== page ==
OK, but why at Hatfield?
                                  Perhaps as simple no-one stumped up the cash to fly it anywhere else after the Gyron tests concluded? It was an unwanted pile of junk by then and DH certainly weren't going to pay to move it.

                                  I wonder if the 1958 date is when the airframe was struck-off charge by the MoS, rather than the actual date of scrapping.
                                  Last edited by Cherry Ripe; 9th October 2018, 15:31.

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                                    #18
                                    At 0.34 the Ashton can be seen by the hangar. Are we talking about two different aircraft in the background?
                                    "Be who you are and say what you feel because those who mind don't matter and those who matter don't mind."(Mary Baker Eddy)

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                                      #19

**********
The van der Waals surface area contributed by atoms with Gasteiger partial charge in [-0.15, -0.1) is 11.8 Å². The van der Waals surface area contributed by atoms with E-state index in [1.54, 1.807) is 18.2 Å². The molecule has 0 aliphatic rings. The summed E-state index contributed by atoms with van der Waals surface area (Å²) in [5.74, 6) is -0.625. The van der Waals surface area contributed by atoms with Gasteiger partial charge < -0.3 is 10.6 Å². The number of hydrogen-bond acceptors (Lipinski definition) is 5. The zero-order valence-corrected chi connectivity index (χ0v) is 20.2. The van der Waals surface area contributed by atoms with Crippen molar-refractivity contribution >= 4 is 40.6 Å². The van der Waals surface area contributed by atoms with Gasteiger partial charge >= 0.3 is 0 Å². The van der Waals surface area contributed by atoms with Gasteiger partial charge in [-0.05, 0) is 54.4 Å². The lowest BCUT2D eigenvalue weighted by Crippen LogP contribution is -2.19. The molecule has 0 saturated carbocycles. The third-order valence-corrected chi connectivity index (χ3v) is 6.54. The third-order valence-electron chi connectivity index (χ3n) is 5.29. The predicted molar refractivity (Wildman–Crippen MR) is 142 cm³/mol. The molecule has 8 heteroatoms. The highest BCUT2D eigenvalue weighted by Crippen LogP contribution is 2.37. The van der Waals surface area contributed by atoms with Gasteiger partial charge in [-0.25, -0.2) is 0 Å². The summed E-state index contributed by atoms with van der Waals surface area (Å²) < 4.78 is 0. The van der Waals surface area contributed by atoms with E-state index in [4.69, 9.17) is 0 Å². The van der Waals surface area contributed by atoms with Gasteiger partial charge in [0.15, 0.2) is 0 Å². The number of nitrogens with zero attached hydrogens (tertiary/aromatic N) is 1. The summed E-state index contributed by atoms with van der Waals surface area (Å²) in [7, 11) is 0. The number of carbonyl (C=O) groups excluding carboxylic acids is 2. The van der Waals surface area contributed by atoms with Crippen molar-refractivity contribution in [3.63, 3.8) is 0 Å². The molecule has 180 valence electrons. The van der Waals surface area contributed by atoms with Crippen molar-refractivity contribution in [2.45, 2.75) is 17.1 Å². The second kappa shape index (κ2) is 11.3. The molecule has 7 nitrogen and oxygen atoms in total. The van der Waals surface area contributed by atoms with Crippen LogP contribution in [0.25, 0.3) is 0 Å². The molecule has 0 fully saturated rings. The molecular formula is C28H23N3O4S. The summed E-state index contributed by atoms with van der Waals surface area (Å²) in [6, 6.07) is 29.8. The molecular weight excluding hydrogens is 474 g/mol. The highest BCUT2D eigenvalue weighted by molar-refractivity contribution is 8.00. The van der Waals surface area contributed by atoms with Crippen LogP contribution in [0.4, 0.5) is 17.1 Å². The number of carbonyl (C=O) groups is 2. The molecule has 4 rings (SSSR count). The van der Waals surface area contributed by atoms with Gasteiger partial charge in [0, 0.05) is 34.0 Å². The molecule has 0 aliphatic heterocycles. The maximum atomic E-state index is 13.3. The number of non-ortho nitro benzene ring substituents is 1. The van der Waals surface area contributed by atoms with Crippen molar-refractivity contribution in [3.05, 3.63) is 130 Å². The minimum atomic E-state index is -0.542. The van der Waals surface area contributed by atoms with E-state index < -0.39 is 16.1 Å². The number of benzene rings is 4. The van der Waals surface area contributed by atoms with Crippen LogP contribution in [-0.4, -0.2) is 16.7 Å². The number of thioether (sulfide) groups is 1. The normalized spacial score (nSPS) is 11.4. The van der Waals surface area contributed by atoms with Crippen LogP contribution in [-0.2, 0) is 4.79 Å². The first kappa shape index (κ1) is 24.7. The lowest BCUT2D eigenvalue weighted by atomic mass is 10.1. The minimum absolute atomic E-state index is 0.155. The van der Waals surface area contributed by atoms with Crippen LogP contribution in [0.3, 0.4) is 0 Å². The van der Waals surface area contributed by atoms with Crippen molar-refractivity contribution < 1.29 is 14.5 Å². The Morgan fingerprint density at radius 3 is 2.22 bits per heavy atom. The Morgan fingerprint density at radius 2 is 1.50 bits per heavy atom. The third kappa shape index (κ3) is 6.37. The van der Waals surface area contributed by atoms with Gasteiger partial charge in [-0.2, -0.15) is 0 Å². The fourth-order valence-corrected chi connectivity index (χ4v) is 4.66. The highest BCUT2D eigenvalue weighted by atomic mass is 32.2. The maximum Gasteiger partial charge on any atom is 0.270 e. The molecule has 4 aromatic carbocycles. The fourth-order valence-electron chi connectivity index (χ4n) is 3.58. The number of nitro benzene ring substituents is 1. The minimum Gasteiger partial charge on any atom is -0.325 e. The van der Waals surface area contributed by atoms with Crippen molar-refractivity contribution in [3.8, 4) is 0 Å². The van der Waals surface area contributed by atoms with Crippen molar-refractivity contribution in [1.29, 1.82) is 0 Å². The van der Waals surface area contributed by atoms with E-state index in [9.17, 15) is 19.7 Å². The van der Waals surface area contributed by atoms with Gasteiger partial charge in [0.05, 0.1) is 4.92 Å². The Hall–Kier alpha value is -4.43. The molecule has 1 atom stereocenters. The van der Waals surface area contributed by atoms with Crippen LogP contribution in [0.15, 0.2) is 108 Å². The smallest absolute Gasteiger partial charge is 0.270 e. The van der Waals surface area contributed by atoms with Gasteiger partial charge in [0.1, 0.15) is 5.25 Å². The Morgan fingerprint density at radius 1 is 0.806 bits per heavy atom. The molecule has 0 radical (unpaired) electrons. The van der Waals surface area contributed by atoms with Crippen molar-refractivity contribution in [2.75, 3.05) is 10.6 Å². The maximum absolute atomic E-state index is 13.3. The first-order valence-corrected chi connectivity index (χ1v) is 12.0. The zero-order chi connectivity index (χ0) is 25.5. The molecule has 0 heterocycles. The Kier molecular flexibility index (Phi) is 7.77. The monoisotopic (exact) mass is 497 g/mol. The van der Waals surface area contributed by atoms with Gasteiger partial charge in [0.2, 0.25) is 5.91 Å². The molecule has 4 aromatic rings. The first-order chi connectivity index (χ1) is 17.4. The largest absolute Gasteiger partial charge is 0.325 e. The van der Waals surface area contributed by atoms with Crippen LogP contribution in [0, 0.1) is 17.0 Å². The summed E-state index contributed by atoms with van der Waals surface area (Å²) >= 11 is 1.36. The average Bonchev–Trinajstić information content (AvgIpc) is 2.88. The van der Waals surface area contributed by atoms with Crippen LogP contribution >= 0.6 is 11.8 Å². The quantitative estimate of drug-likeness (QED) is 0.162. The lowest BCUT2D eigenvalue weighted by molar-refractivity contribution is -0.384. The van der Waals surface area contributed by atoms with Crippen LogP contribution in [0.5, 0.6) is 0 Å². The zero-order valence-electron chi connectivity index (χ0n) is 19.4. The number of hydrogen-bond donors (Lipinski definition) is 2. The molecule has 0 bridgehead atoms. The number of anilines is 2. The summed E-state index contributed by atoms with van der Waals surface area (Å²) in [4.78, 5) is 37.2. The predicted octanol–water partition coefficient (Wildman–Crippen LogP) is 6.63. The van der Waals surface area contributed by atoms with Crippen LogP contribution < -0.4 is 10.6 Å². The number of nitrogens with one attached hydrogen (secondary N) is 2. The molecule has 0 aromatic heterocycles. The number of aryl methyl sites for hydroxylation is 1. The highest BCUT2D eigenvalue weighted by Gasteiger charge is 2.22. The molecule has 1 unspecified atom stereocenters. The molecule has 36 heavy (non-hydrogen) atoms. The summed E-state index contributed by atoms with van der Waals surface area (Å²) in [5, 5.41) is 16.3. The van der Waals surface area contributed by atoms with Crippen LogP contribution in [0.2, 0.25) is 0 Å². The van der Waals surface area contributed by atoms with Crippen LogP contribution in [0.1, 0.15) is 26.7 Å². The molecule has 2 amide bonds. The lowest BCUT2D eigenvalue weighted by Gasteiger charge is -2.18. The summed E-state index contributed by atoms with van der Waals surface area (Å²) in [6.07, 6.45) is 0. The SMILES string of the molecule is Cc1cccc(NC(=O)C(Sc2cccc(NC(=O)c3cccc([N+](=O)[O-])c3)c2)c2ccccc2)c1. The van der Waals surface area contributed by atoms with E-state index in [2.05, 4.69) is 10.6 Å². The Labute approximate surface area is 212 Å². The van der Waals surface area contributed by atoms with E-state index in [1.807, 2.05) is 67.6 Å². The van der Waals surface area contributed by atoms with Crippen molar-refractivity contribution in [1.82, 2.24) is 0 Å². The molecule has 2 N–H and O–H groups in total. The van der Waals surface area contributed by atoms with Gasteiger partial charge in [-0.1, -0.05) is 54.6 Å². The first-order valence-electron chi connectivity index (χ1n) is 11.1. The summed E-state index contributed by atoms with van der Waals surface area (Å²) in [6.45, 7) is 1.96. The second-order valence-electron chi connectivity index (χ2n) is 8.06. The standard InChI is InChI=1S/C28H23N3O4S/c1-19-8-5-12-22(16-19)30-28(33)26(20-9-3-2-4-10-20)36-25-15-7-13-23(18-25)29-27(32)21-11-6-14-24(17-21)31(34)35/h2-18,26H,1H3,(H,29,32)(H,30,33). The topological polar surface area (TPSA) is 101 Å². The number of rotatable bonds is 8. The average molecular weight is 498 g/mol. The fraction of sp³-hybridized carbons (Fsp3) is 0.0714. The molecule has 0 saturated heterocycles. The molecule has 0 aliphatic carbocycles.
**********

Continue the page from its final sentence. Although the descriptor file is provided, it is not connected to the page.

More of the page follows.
At 0.34 the Ashton can be seen by the hangar. Are we talking about two different aircraft in the background?
                                      *cough* that's a Comet!

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                                        #20
                                        The Sperrin was still in one piece when I visited Hatfield in July 1961. In the YouTube video at 8:17 you can also see the Ashton beside what looks like a Comet.
                                        Why did the Sperrin end its days at Hatfield ? Probably because it was a flying test bed for the de Havilland Gyron, which was manufactured at nearby Leavesden.
                                        Iain